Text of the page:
It’s First Monday again, when I open this blog to your thoughts and questions to do with any aspect of writing and publishing. With Halloween just over and even the Australian shops still full of treat-sized chocolate and witchy products, I’m looking at our characters, the weird things they do to us – and why it’s okay.
1. Characters spring surprises
Long ago, I learned that a good character takes on a life of their own. I’ll do all the preparatory work, know their hair and eye colour, and what they want from life. Then I’ll be writing a draft and that same character will quietly let drop that they have a sister, a pet dog or an unusual hobby I didn’t know about.
Experience has shown me that this is part of my mind telling me what the story will need later on. The sibling or the hobby will turn out to be a vital part of that character’s story. I leave it in place with a side notation to check it again at the editing stage, and keep writing. Almost always, that detail will be essential to the story development.
2. Characters talk to you
A fully realised character will have their own thoughts on their world. How do you find this out? By asking them.
I learned this method from Gene Roddenberry, creator of the Star Trek universe. He took a sheet of paper – it doesn’t work as well on a screen – and drew a vertical line down the middle, creating two blank columns. On the left-hand one he wrote a question he wanted to ask the character, then wrote the character’s answer in the right-hand column.
At first this will feel forced and you’ll be aware of playing both roles, but if you persist over however many pages it takes, a spooky thing happens. The character starts to answer in their own voice, giving you insights that you hadn’t considered. Or more accurately, weren’t aware of knowing.
This process isn’t metaphysical. It’s your own subconscious revealing itself through the character, but it feels as if you really are in touch with this person, and you’ll find out far more than their physical description. Sometimes “their” insights will astonish you.
Gene Roddenberry said he used this process to create the logical Vulcan, Mr. Spock, so it’s definitely worth a try.
One caveat – writing is hard work. It’s common for a minor character to insist that you write their story as well, and you may start to imagine a series featuring all these people. Whether or not this ever happens doesn’t matter. The competing ideas are your brain’s way of dodging the work ahead. Make notes on whatever comes up, then finish the current book.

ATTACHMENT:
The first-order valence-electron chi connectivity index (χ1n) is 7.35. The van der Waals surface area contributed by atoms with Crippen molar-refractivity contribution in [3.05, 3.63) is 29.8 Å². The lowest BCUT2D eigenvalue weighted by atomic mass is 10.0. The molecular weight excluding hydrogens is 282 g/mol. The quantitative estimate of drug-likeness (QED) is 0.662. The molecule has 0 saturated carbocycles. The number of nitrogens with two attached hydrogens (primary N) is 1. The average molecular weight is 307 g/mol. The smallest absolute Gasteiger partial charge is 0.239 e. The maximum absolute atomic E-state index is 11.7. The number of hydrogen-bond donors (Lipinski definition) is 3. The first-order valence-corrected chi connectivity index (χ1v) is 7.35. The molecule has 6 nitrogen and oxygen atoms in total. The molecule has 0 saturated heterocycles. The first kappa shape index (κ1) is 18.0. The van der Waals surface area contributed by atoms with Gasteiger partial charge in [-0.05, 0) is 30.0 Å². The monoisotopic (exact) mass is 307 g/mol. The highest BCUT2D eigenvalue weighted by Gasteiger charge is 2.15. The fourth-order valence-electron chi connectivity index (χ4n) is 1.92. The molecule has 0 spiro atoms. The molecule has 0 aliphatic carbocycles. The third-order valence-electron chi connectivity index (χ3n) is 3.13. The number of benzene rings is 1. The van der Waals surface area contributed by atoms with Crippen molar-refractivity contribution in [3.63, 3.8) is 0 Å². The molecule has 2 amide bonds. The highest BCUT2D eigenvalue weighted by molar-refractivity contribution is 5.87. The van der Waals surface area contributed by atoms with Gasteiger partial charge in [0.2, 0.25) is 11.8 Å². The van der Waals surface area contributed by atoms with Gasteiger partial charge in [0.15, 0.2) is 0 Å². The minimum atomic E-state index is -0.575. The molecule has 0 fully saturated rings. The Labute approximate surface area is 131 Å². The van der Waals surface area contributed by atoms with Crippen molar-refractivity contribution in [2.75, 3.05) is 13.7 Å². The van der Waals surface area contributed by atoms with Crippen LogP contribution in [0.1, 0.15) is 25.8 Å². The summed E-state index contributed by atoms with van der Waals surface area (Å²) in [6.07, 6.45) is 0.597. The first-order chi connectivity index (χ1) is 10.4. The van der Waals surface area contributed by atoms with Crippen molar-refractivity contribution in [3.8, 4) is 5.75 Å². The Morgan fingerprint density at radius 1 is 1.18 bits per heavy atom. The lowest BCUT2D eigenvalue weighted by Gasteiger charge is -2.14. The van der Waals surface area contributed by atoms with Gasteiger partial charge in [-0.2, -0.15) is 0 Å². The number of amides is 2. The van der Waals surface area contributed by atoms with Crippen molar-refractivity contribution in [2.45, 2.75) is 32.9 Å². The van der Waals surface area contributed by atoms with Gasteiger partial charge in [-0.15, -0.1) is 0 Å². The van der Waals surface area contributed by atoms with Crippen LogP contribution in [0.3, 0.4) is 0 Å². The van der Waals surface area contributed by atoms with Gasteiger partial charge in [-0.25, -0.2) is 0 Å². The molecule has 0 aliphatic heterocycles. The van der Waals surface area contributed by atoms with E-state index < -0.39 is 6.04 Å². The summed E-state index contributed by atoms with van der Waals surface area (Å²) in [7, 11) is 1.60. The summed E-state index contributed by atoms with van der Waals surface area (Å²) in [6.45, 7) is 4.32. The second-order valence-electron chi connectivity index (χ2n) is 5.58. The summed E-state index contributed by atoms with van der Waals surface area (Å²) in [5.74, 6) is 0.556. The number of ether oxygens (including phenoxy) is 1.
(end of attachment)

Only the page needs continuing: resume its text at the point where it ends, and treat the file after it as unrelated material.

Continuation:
3. Characters know what they want
Woe betide the author who doesn’t listen. You’ll end up with cardboard-cut-out people who do your bidding but have no life of their own.
In my Beacons science-fiction series, my three main characters are all aliens living on Earth. Elaine Lovell is a Watcher who can see whatever she chooses, wherever it may be. Her day job is media psychic. Garrett Luken is the beacon’s Listener, a former US Air Force pilot, now a best-selling sci-fi writer. Adam Desai is the team’s Messenger, a scientific genius who doesn’t know his alien history until he meets the other two.
My romantic side wanted them all partnered by series end. Elaine was the easiest, and found herself a Hawai’ian multimillionaire. Adam could only ever love the capable governor Shana Akers, who is more than his match mentally and physically.
My problem child was Garrett, gorgeous, talented and single. In three books and two novellas, I tried matching him with several other characters and he’d have none of them. Naturally, the only woman he fell for was the one I’d considered the least likely.
No spoilers, but when Garrett did let this person into his life, I wondered why I hadn’t thought of her. He knew who he wanted; I just had to take notes.
There it is, three spooky ways your characters will – like Pinocchio – become real, if you let them. Now it’s over to you to share your experiences.
Comments are moderated to avoid spam, but if you want your post to appear right away, click on “sign me up” to subscribe. I don’t share your details with anyone. How do you develop characters? Do they talk back to you? How does it affect your writing?
Check out Valerie’s online course, Free the Writer in You